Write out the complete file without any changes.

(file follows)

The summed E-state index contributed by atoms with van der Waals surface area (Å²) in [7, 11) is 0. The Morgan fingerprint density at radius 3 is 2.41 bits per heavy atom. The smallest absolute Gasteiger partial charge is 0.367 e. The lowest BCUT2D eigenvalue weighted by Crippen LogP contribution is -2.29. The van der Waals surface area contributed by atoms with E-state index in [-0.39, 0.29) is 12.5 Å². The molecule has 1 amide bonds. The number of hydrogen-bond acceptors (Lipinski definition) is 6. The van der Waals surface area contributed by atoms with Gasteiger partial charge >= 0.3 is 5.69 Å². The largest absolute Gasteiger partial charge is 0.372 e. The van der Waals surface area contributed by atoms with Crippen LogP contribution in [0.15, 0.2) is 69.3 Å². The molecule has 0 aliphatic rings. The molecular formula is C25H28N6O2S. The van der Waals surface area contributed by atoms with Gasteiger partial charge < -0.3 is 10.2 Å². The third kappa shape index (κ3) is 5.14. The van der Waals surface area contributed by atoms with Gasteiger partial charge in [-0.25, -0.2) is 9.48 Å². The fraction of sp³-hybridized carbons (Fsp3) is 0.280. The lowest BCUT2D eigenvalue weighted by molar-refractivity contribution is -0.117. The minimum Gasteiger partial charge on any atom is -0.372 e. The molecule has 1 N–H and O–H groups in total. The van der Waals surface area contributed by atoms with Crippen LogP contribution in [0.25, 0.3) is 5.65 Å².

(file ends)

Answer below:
The summed E-state index contributed by atoms with van der Waals surface area (Å²) in [7, 11) is 0. The Morgan fingerprint density at radius 3 is 2.41 bits per heavy atom. The smallest absolute Gasteiger partial charge is 0.367 e. The lowest BCUT2D eigenvalue weighted by Crippen LogP contribution is -2.29. The van der Waals surface area contributed by atoms with E-state index in [-0.39, 0.29) is 12.5 Å². The molecule has 1 amide bonds. The number of hydrogen-bond acceptors (Lipinski definition) is 6. The van der Waals surface area contributed by atoms with Gasteiger partial charge >= 0.3 is 5.69 Å². The largest absolute Gasteiger partial charge is 0.372 e. The van der Waals surface area contributed by atoms with Crippen LogP contribution in [0.15, 0.2) is 69.3 Å². The molecule has 0 aliphatic rings. The molecular formula is C25H28N6O2S. The van der Waals surface area contributed by atoms with Gasteiger partial charge < -0.3 is 10.2 Å². The third kappa shape index (κ3) is 5.14. The van der Waals surface area contributed by atoms with Gasteiger partial charge in [-0.25, -0.2) is 9.48 Å². The fraction of sp³-hybridized carbons (Fsp3) is 0.280. The lowest BCUT2D eigenvalue weighted by molar-refractivity contribution is -0.117. The minimum Gasteiger partial charge on any atom is -0.372 e. The molecule has 1 N–H and O–H groups in total. The van der Waals surface area contributed by atoms with Crippen LogP contribution in [0.25, 0.3) is 5.65 Å².